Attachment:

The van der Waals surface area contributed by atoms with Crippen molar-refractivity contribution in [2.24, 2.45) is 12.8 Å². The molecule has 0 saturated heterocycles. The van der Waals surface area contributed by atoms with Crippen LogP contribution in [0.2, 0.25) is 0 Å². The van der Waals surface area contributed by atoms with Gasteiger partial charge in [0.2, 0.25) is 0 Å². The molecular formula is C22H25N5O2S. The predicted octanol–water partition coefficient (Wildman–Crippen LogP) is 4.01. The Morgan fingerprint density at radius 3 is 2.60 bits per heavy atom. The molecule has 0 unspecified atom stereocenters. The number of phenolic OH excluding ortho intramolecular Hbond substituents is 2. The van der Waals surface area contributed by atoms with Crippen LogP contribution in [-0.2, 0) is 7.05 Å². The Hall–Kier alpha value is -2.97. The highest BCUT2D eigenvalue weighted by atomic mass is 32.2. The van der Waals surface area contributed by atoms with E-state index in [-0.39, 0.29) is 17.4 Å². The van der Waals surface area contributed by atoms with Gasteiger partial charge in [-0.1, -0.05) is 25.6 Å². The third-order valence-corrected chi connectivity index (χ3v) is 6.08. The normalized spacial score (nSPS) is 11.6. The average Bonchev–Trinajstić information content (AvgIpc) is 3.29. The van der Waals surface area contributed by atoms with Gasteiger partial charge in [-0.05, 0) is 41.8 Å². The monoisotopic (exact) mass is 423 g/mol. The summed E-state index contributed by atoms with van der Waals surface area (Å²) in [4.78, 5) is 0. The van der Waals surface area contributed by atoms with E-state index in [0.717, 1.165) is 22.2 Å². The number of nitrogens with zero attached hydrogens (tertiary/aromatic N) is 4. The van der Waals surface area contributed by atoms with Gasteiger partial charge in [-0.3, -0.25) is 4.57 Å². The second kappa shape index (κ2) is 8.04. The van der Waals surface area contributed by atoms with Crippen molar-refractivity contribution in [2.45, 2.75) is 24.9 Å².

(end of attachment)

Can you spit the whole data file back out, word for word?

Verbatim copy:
The van der Waals surface area contributed by atoms with Crippen molar-refractivity contribution in [2.24, 2.45) is 12.8 Å². The molecule has 0 saturated heterocycles. The van der Waals surface area contributed by atoms with Crippen LogP contribution in [0.2, 0.25) is 0 Å². The van der Waals surface area contributed by atoms with Gasteiger partial charge in [0.2, 0.25) is 0 Å². The molecular formula is C22H25N5O2S. The predicted octanol–water partition coefficient (Wildman–Crippen LogP) is 4.01. The Morgan fingerprint density at radius 3 is 2.60 bits per heavy atom. The molecule has 0 unspecified atom stereocenters. The number of phenolic OH excluding ortho intramolecular Hbond substituents is 2. The van der Waals surface area contributed by atoms with Crippen LogP contribution in [-0.2, 0) is 7.05 Å². The Hall–Kier alpha value is -2.97. The highest BCUT2D eigenvalue weighted by atomic mass is 32.2. The van der Waals surface area contributed by atoms with E-state index in [-0.39, 0.29) is 17.4 Å². The van der Waals surface area contributed by atoms with Gasteiger partial charge in [-0.1, -0.05) is 25.6 Å². The third-order valence-corrected chi connectivity index (χ3v) is 6.08. The normalized spacial score (nSPS) is 11.6. The average Bonchev–Trinajstić information content (AvgIpc) is 3.29. The van der Waals surface area contributed by atoms with Gasteiger partial charge in [-0.05, 0) is 41.8 Å². The monoisotopic (exact) mass is 423 g/mol. The summed E-state index contributed by atoms with van der Waals surface area (Å²) in [4.78, 5) is 0. The van der Waals surface area contributed by atoms with E-state index in [0.717, 1.165) is 22.2 Å². The number of nitrogens with zero attached hydrogens (tertiary/aromatic N) is 4. The van der Waals surface area contributed by atoms with Gasteiger partial charge in [-0.3, -0.25) is 4.57 Å². The second kappa shape index (κ2) is 8.04. The van der Waals surface area contributed by atoms with Crippen molar-refractivity contribution in [2.45, 2.75) is 24.9 Å².